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Search Results: 1 - 10 of 387723 matches for " Owen J. O’Connor "
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Interventional Radiology and the Care of the Oncology Patient
Siobhan B. O'Neill,Owen J. O'Connor,Max F. Ryan,Michael M. Maher
Radiology Research and Practice , 2011, DOI: 10.1155/2011/160867
Abstract: Interventional Radiology (IR) is occupying an increasingly prominent role in the care of patients with cancer, with involvement from initial diagnosis, right through to minimally invasive treatment of the malignancy and its complications. Adequate diagnostic samples can be obtained under image guidance by percutaneous biopsy and needle aspiration in an accurate and minimally invasive manner. IR techniques may be used to place central venous access devices with well-established safety and efficacy. Therapeutic applications of IR in the oncology patient include local tumour treatments such as transarterial chemo-embolisation and radiofrequency ablation, as well as management of complications of malignancy such as pain, organ obstruction, and venous thrombosis. 1. Introduction Management of malignancy is now in the domain of the multi-disciplinary team and Interventional Radiology (IR) is occupying a prominent role in this environment [1, 2]. IR input begins with establishing the initial diagnosis of cancer, and involvement now extends to minimally invasive treatment of malignancy, often in combination with other modalities. IR has also assumed an important place in the management of the complications of malignancy, which may result from malignancy itself or secondary to treatment. This paper provides an updated overview of the role of IR in the management of the oncology patient. 2. Interventional Radiology in the Diagnosis of Cancer Appropriate treatment of malignancy is dependent on a timely definitive diagnosis and on accurate staging of disease. While non-invasive imaging techniques have improved assessment and staging for cancer, histologic confirmation remains the gold standard for definitive diagnosis of many tumours. Biopsies to establish histological diagnosis are increasingly performed using minimally invasive techniques by interventional radiologists [3]. The direct visualisation enabled by image guidance during biopsy permits safe passage of a needle into an organ or mass, improving efficacy and minimising trauma to surrounding structures (Figure 1). These minimally invasive techniques are applicable to a wide range of biopsy sites and, in most organ systems, have been demonstrated to be highly accurate with a low complication rate [3]. In biopsy planning, modern cross-sectional imaging techniques help define lesion location, accessibility, and suitability for biopsy and aid in ensuring the correct lesion is sampled in the context of multiple lesions. In selected cases where lesions are present in more than one organ, percutaneous biopsy may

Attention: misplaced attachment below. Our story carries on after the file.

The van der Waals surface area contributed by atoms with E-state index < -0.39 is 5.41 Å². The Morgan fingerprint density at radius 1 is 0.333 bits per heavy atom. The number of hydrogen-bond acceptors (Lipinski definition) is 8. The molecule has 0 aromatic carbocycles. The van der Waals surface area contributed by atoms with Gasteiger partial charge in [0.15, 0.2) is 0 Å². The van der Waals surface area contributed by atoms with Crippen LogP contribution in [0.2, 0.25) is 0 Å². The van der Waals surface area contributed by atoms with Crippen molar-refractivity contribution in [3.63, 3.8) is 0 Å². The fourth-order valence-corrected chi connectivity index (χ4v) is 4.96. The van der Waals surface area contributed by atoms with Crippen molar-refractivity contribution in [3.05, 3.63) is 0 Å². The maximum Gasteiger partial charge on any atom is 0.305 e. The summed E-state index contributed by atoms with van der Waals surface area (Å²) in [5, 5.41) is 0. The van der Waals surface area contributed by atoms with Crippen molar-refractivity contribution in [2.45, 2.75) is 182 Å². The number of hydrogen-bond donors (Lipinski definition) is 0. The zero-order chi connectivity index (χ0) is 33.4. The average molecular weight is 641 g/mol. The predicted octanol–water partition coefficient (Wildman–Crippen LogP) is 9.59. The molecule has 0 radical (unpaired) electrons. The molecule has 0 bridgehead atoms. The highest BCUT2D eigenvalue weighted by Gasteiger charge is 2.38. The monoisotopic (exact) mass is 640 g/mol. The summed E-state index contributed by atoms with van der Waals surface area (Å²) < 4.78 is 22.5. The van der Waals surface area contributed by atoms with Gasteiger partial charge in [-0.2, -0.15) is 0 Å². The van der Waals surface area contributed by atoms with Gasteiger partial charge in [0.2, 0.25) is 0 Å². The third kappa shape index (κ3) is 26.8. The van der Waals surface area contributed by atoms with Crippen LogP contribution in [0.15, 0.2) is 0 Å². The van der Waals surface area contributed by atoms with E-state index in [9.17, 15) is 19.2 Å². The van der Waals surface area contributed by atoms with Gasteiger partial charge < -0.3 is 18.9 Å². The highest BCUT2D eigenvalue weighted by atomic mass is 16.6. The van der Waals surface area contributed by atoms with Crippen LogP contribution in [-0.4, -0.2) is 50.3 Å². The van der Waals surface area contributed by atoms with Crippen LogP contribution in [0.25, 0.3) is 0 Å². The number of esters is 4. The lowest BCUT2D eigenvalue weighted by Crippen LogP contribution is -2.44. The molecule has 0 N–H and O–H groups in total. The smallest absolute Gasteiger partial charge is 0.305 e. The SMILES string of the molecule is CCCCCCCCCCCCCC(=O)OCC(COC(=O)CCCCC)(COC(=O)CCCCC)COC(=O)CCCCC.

Esophageal intramural pseudodiverticulosis characterized by barium esophagography: a case report
Owen J O'Connor, Adrian Brady, Fergus Shanahan, Eamonn Quigley, Michael O'Riordain, Michael M Maher
Journal of Medical Case Reports , 2010, DOI: 10.1186/1752-1947-4-145
Abstract: We present a case of esophageal intramural pseudodiverticulosis in a 72-year-old Caucasian man who presented with dysphagia and with a background history of alcohol abuse. An upper gastrointestinal endoscopy of our patient showed an esophageal stricture with abnormal mucosal appearances, but no malignant cells were seen at biopsy. Appearances on a barium esophagram were pathognomonic for esophageal intramural pseudodiverticulosis.We demonstrate the enduring usefulness of barium esophagography in the characterization of abnormal mucosal appearances at endoscopy.Esophageal intramural pseudodiverticulosis is a rare condition characterized by the dilatation of submucosal glands. Based on approximately 250 cases reported to date, this condition is slightly more common in men than in women [1,2]. Intramural pseudodiverticulosis is most commonly associated with gastrooesophageal reflux and esophagitis and less commonly with alcoholism, diabetes mellitus, Crohn's disease, tuberculosis, Mallory-Weiss syndrome and achalasia [3,4]. The average age at presentation is 54 years and patients typically present with dysphagia, which is frequently associated with stricture formation, as in case we describe here [3,4]. Symptoms usually respond well to anti-inflammatory medication and balloon dilatation of strictures.A 72-year-old Caucasian man (height: 170 cm, weight: 85 kg) presented with a 4-year history of mild dysphagia for solid foods. His medical history was notable for alcohol abuse and associated alcoholic hepatitis. An upper gastrointestinal endoscopy was initially performed on our patient. At endoscopy, a stricture of the mid-esophagus with numerous tiny erythematous macules on the mucosal surface was seen (Figure 1). There was clinical uncertainty about the cause of the stricture and the mucosal appearances. A barium esophagogram was performed (Figures 2A and 2B). Barium esophagogram demonstrated a smooth stricture of the mid-esophagus with numerous small (2 mm to 4 mm), fl